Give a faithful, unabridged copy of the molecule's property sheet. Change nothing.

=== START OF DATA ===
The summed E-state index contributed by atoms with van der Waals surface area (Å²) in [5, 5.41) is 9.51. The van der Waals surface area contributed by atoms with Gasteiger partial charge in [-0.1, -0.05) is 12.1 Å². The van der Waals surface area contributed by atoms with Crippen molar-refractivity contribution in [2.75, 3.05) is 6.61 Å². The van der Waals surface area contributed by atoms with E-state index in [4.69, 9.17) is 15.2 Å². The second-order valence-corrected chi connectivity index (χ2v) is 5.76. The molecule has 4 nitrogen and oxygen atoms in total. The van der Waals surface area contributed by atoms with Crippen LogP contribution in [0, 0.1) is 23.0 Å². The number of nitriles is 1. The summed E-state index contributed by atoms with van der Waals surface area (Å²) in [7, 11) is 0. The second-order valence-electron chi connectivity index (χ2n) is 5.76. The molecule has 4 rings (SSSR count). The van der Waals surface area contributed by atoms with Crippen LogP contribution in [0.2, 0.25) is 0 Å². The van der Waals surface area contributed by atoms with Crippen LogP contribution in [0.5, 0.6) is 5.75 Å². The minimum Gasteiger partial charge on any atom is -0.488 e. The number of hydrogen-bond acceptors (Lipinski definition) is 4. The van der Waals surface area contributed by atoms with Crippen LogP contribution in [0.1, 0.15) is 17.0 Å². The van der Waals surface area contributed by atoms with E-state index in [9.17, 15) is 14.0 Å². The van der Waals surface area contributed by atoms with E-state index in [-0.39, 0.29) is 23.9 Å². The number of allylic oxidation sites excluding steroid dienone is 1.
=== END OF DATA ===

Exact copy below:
The summed E-state index contributed by atoms with van der Waals surface area (Å²) in [5, 5.41) is 9.51. The van der Waals surface area contributed by atoms with Gasteiger partial charge in [-0.1, -0.05) is 12.1 Å². The van der Waals surface area contributed by atoms with Crippen molar-refractivity contribution in [2.75, 3.05) is 6.61 Å². The van der Waals surface area contributed by atoms with E-state index in [4.69, 9.17) is 15.2 Å². The second-order valence-corrected chi connectivity index (χ2v) is 5.76. The molecule has 4 nitrogen and oxygen atoms in total. The van der Waals surface area contributed by atoms with Crippen LogP contribution in [0, 0.1) is 23.0 Å². The number of nitriles is 1. The summed E-state index contributed by atoms with van der Waals surface area (Å²) in [7, 11) is 0. The second-order valence-electron chi connectivity index (χ2n) is 5.76. The molecule has 4 rings (SSSR count). The van der Waals surface area contributed by atoms with Crippen LogP contribution in [0.2, 0.25) is 0 Å². The van der Waals surface area contributed by atoms with Crippen LogP contribution in [0.5, 0.6) is 5.75 Å². The minimum Gasteiger partial charge on any atom is -0.488 e. The number of hydrogen-bond acceptors (Lipinski definition) is 4. The van der Waals surface area contributed by atoms with Crippen LogP contribution in [0.1, 0.15) is 17.0 Å². The van der Waals surface area contributed by atoms with E-state index in [9.17, 15) is 14.0 Å². The van der Waals surface area contributed by atoms with E-state index in [-0.39, 0.29) is 23.9 Å². The number of allylic oxidation sites excluding steroid dienone is 1.